It is so important for me to find the courage to tell the truth. I owe that respect to the trust worthy people in my life, and telling the truth is the fastest way to find out who is not trust worthy. I owe it to myself, so that I have the information I need to make the best choices for myself, to decide which relationships, dynamics, and situations work for me and which don’t. I need to hear no without being humiliated. I need to compromise and negotiate and find where desires overlap and where they diverge. I need to hear yes and feel the simple joy of that. I need to tell the truth.
It’s not a skill that comes easily to me because it’s something I learned very, very young never to do. My whole life I have been contorting myself to avoid it. For the last decade I have been actively working on getting better at it and in so many ways I have succeeded and in others, I still cringe and feel like I’m going to die, but I try anyway.
Very often, the moment in which my desire rises to the surface comes and goes without me saying anything. Sometimes the silence is too thick, too heavy, and it feels impossible to push my way through it. Sometimes I make some kind of fractured attempt, circling around what I’m trying to say. Sometimes I act extremely and unnecessarily weird, making an abnormally big deal out of the situation, only to finally spit it out and have the person say — “that’s it? that’s the thing?”. Very often, I have to returne to the desire later because I couldn’t say it at the time. Writing it and sending it as a text is often easier, and it is a way to practice and get better at the skill.
I’m getting better at it. Certain desires are easier than others. Certain contexts are easier than others. The more I want it, the harder it is to say. But I work on it. As a commitment to myself and who I want to be in the world. As a commitment to the people in my life who deserve my honesty and clarity. It’s not easy.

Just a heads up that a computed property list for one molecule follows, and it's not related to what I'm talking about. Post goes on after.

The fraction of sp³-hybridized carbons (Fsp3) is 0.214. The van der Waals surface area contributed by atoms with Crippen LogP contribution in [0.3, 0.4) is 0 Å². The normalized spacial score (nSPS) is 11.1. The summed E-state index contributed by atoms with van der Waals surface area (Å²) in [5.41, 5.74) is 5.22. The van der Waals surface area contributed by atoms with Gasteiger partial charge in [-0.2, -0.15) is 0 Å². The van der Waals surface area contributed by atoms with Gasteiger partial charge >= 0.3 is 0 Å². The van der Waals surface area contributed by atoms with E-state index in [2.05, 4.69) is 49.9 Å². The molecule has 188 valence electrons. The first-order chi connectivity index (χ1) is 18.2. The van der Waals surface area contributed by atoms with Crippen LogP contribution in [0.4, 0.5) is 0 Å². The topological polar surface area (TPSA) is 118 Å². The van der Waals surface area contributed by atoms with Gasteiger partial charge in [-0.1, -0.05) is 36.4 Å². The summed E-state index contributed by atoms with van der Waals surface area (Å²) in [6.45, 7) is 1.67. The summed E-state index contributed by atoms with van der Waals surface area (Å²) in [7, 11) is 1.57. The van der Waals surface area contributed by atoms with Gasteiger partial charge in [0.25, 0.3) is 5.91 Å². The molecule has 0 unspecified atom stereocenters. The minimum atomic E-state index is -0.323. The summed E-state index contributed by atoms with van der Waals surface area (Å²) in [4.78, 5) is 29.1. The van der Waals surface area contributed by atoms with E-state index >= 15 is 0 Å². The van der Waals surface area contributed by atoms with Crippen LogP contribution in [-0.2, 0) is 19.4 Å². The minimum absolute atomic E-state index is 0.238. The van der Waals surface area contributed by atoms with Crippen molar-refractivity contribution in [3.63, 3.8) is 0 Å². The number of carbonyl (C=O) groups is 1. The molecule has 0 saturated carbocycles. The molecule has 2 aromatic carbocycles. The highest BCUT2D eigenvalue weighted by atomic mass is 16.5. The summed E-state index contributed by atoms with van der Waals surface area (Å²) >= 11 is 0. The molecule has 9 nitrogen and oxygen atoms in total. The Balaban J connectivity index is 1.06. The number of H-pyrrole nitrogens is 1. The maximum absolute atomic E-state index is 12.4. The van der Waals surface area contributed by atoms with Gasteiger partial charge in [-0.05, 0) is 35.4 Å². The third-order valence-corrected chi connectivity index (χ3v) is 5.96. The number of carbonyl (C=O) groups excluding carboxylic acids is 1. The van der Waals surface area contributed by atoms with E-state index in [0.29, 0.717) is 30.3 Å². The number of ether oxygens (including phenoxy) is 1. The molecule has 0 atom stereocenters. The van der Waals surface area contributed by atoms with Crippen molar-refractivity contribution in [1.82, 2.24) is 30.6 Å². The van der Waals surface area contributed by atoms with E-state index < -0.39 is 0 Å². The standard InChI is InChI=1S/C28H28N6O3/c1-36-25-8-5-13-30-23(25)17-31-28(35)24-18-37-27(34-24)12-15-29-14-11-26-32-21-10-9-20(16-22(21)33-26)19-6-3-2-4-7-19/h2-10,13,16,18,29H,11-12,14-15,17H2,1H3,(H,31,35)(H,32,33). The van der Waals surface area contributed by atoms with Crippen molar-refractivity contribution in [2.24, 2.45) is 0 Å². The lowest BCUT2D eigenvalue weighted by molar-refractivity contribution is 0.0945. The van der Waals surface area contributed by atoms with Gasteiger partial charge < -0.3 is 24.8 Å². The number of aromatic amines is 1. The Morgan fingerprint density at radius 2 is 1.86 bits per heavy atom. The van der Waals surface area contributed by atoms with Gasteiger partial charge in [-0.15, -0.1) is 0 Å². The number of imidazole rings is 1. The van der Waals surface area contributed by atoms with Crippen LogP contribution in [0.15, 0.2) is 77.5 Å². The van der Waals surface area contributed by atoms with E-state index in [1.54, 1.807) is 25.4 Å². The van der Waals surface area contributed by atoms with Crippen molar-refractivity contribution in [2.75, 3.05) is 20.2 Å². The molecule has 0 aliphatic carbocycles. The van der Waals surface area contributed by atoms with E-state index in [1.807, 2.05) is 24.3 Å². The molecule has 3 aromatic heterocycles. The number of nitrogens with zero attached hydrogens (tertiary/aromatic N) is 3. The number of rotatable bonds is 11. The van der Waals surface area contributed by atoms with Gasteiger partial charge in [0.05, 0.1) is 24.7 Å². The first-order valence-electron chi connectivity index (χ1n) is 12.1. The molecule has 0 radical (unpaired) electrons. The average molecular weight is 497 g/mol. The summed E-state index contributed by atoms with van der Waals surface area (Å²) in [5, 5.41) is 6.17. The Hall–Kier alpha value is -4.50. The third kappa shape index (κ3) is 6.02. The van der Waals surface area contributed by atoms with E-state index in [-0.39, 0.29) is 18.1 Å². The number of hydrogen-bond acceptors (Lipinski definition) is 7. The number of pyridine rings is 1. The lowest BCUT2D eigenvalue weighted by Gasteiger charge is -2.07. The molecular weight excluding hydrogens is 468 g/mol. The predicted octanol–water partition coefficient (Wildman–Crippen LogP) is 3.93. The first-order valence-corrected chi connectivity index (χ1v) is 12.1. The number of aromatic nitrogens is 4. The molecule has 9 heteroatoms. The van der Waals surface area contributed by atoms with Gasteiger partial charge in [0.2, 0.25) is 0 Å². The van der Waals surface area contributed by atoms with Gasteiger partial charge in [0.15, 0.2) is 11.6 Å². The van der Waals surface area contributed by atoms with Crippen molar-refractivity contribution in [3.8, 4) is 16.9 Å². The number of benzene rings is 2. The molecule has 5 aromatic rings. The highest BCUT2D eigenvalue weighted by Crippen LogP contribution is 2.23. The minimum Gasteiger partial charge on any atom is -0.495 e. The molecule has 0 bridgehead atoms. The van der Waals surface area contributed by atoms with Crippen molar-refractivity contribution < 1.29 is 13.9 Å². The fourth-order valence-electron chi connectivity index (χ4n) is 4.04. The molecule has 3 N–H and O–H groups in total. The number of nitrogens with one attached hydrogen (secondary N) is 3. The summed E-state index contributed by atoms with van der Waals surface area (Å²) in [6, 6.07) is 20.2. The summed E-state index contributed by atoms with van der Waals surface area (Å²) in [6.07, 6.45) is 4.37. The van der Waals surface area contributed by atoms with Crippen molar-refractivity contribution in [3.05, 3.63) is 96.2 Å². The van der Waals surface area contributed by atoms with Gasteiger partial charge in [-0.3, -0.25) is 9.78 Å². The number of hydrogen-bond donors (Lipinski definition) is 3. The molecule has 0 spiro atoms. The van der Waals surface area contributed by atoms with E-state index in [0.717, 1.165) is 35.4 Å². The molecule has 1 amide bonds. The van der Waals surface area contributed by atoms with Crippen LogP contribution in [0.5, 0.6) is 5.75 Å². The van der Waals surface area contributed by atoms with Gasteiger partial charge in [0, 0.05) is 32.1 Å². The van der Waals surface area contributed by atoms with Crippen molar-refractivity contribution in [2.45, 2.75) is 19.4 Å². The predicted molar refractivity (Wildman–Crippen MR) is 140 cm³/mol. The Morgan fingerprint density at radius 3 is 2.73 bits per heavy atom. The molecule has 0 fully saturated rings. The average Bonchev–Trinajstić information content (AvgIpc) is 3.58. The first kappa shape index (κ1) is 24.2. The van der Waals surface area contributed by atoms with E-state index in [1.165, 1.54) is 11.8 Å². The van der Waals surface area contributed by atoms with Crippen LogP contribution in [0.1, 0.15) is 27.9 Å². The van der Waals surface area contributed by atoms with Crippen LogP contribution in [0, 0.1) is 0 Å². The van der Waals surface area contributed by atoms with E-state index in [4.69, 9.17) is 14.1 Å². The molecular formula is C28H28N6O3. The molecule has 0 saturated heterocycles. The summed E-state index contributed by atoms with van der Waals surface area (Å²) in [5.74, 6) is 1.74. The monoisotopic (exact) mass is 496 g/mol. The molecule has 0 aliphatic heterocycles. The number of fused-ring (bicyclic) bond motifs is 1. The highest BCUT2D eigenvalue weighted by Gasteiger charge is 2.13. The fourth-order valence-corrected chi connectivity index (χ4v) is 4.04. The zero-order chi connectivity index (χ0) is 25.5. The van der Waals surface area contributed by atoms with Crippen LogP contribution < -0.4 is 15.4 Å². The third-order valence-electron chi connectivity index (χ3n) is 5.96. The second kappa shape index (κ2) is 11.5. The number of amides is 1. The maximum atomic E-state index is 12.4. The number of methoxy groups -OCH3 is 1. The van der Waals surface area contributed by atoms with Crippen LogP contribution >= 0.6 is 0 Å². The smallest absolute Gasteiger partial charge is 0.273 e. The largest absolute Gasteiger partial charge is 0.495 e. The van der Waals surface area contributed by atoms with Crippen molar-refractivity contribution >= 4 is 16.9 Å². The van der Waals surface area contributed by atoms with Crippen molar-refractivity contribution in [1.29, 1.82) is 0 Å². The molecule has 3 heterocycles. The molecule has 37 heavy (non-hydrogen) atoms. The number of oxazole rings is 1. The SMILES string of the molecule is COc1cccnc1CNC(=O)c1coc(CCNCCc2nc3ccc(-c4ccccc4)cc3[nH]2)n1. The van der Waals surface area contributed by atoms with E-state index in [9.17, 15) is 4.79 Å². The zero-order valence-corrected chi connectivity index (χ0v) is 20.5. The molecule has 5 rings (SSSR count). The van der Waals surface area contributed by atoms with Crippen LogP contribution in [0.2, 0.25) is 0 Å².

But I want to change.
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This zine is a series of essays challenging the repeated arguments in favour of cancel culture: that is doesn’t exist, that it’s about justice, that it’s our only effective strategy for taking abuse seriously, that it’s an important tool for marginalized people. The essays explore different elements of cancel culture and of the questions cancel culture claims to answer. Overall it makes the argument that cancel culture is absolutely at odds with an ethics of abolitionism, that is an ineffective tool for ending abuse, that it actually creates new forms of abuse, and that it is ultimately bad for the goal of a creating the broad based movement of workers needed to pose a threat to capitalism and change things. Who should define accountability? How do we create cultures of consent? What does it mean to ‘believe survivors’? Who is to blame and where should we direct our anger? How can we move toward a world where no one is disposable and everyone is treated as a full complex human being? Why is cancel culture a problem for the Left? These and many more questions are explored in the pages of this zine.
Clementine Morrigan is a writer and public intellectual based in Montréal, Canada. She writes popular and controversial essays about culture, politics, ethics, relationships, sexuality, and trauma. A passionate believer in independent media, she’s been making zines since the year 2000 and is the author of several books. She’s known for her iconic white-text-on-a-black-background mini-essays on Instagram. One of the leading voices on the Canadian Left and one half of the Fucking Cancelled podcast, Clementine is an outspoken critic of cancel culture and a proponent of building solidarity across difference. She is a socialist, a feminist, and a vegan for the animals and the earth.